Trading one resource for another: Western land
Oil and gas drilling in Colorado and Western states won’t disappear anytime soon, but if a smarter energy policy isn’t developed, the western landscape will continue to suffer, along with the American families that have to pay increasing fuel costs, according to ranchers, politicians and conservationists that spoke Wednesday at the Big Tent.
Walt Gasson, a Wyoming native and a member of the Wyoming Wildlife Foundation, called the current U.S. energy policy an “insane headlong rush to drill anything that’s horizontal.”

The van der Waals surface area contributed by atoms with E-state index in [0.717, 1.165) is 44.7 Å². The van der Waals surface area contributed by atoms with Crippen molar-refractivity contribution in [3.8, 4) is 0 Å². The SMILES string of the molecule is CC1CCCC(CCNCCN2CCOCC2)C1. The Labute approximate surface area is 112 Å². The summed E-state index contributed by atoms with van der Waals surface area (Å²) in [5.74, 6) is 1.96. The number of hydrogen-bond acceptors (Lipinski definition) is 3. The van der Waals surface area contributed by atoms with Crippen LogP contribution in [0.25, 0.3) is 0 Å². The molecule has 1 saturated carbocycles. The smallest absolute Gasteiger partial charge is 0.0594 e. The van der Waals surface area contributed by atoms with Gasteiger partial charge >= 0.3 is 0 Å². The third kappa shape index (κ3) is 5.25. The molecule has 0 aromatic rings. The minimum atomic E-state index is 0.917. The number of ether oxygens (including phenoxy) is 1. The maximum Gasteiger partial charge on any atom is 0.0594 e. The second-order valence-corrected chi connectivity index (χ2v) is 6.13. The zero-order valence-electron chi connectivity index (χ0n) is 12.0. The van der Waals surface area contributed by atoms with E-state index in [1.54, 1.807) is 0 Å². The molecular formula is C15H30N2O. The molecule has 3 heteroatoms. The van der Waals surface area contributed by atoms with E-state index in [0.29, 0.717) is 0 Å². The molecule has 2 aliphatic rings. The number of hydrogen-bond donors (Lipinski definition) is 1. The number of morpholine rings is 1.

“We have to get real about energy in a way we never have before,” said Randy Udall , former Director of Community Office for Resource Efficiency
The average American family spent $6,000 on energy last year — twice what they did when George W. Bush was first elected, while a record number of drills go up every day (150 in the next 24 hours), Udall said.
The current energy policy is “cannibalizing, not only prosperity, but the global climate,” he added.
Tweeti Blancett said that after centuries, her family had ceased farming on their New Mexico land because of oil and gas drilling’s encroachment on their property.
“Our ranch is completely fragmented by the oil and gas development,” Blancett said.
This admittedly strange group of bedfellows said they understand drilling will continue, but the country needs to develop a comprehensive energy policy that emphasizes the preservation of Western lands.